Welcome to the fourth and final installment of our series on valuing a property. In this article, we will look at how to pull all of your parameters together and come to an educated estimate of value. If you haven’t already, you should check out the previous installments: Getting Started, Pulling Comps and Other Parameters.
Deciding on a Value
So you’ve looked at available online info and run comps that you feel are truly comparable to the subject property. Now it’s time to create a ballpark, sight-unseen valuation of the subject property. This is where the magic happens. To come to an accurate valuation, you must rely on comp averages, rule-of-thumb market analysis and common sense. Run a quick CMA (comparable market analysis) of the comps to get started.
The best method of valuing a property is looking at the average selling prices, size and ADOM of the comps. How does the subject property stack up? Is it bigger or smaller than average? By how much? If it’s bigger, then $/SF will decrease slightly, and vice versa if it’s smaller. What’s the ADOM of the comps? Is it more than 30 days? Less than 10? Again, the value can be adjusted accordingly. What are the locations of the comps? Are they better or worse? Now look at condition and overall quality of the subject vs the comps. Is it better or worse? Where on the scale would it fall?
Also look for outliers amongst the comps that can skew the averages. If you have enough comps (more than 6), you can drop the highest and lowest to get to a better average. If you can’t do that, then the median value will be better to use.
Remember! When looking at comp averages, pay the most attention to the sold comps. The other statuses are indicators of value only. Look at the other statuses but only use the sold comp averages for your valuation calculation.
At this point you should be able to get to a rough $/SF number based on the comp averages, and this number will have been adjusted based on the most important valuation variables.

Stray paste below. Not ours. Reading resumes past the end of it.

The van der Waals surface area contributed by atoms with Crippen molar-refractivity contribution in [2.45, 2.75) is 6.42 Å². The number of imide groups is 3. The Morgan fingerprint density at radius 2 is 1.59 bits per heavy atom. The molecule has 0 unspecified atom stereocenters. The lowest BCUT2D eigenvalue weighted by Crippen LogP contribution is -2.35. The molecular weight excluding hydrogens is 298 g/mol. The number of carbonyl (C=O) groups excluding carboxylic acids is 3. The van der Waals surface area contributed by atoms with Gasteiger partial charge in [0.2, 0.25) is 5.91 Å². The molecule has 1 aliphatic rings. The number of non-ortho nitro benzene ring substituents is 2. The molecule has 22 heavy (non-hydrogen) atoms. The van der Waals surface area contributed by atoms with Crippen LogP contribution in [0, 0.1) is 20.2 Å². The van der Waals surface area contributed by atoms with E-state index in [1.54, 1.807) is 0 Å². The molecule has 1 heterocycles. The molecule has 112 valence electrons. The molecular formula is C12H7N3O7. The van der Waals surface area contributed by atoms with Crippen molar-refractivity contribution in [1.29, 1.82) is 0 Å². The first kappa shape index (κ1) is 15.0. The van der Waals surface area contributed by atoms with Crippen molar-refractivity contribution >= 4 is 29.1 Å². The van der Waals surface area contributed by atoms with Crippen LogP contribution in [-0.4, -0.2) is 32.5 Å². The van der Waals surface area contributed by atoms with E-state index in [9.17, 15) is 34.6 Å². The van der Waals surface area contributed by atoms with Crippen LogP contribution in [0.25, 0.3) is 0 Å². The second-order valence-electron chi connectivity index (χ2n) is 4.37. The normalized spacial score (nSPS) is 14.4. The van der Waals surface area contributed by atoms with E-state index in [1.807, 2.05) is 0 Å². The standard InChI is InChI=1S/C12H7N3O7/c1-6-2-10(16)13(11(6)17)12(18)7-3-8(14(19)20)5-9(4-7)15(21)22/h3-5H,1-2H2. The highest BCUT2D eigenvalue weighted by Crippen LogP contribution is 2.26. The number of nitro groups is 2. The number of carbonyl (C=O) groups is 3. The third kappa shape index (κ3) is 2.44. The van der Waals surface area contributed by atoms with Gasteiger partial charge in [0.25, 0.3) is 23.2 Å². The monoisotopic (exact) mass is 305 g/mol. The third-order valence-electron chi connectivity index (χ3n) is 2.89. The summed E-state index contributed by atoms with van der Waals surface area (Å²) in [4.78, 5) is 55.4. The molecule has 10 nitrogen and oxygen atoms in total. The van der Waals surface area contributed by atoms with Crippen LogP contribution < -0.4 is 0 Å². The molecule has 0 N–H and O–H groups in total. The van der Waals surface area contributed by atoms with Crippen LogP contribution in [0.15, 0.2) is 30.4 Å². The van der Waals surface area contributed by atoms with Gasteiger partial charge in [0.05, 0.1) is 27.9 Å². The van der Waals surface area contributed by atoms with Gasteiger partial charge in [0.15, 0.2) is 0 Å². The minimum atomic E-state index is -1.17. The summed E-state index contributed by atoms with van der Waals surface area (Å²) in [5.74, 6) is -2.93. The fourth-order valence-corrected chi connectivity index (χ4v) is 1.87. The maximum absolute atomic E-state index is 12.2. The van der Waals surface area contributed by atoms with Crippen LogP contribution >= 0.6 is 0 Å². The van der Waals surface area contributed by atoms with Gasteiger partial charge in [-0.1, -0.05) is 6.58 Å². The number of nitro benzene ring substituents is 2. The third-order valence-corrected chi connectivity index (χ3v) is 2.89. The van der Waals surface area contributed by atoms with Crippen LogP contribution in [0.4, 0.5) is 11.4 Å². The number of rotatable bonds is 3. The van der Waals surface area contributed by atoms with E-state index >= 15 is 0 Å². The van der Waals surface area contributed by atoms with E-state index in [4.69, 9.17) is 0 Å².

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Rule-of-Thumb Market Analysis
Now that you have a rough value number based on sold comp averages. You need to idiot check it against the reality of the market. Here are some questions to ask:
Is my value higher than the highest comp? There is risk when valuing a property as an outlier on the top end of the market. And you should not assume that someone will buy a property for way more than the highest priced sold comp. The market may simply not allow it. If the subject property is of higher quality than the comps, then you can allow the value to be slightly higher, but try to keep it within 10% of the highest comp’s price point.
Is my value lower than the lowest comp? This scenario is not the same as above. Often you will come to a value that is lower than the lowest comp, and that’s ok. This will happen a lot when ADOM for comps is very high. You have to keep slashing the value of the subject until you feel like it would comfortably sell in a reasonable timeframe. There is no limit to how low you can go.
How much of an outlier is the subject? How different is it from the comps? If it’s really different, you must be conservative with the valuation. In this case, there is little evidence that the market will accept the property. That said, everything has its price and will sell if priced accordingly. You must determine what that price is. Sometimes, if a property is weird enough, the best you can do is value it based on land.
Finally, step way back and use some common sense. Put yourself in the shoes of a prospective end-buyer of the property. Who are they? Are they a developer? A family? A flipper? A landlord? Why would someone buy this property? Now look at the property. Is there something really wrong with it that would give anyone pause? Is there something great about it that sets it apart?
Now ask: Would the buyer in your mind pay “X-value” for this property? If the answer is yes, then you have your valuation.
But “Wait”, you might say, “You didn’t give me any equations and algorithms to follow. Shouldn’t I reduce ‘X’ by ‘Y’ depending on ‘Z’? How do I know I this is right?” The bottom line is that there are ways to data model property value, and licensed appraisers do employ various techniques to get to their value estimations (which can be way off sometimes too). But even they can’t factor every variable into an appraisal.
This method, although imperfect, is all that’s necessary for a real estate investor to get to a ballpark property value and to make educated decisions about a particular deal. And the more you do it, the better and faster you’ll get. By following these steps you will consistently create conservative valuations that will effectively mitigate risk.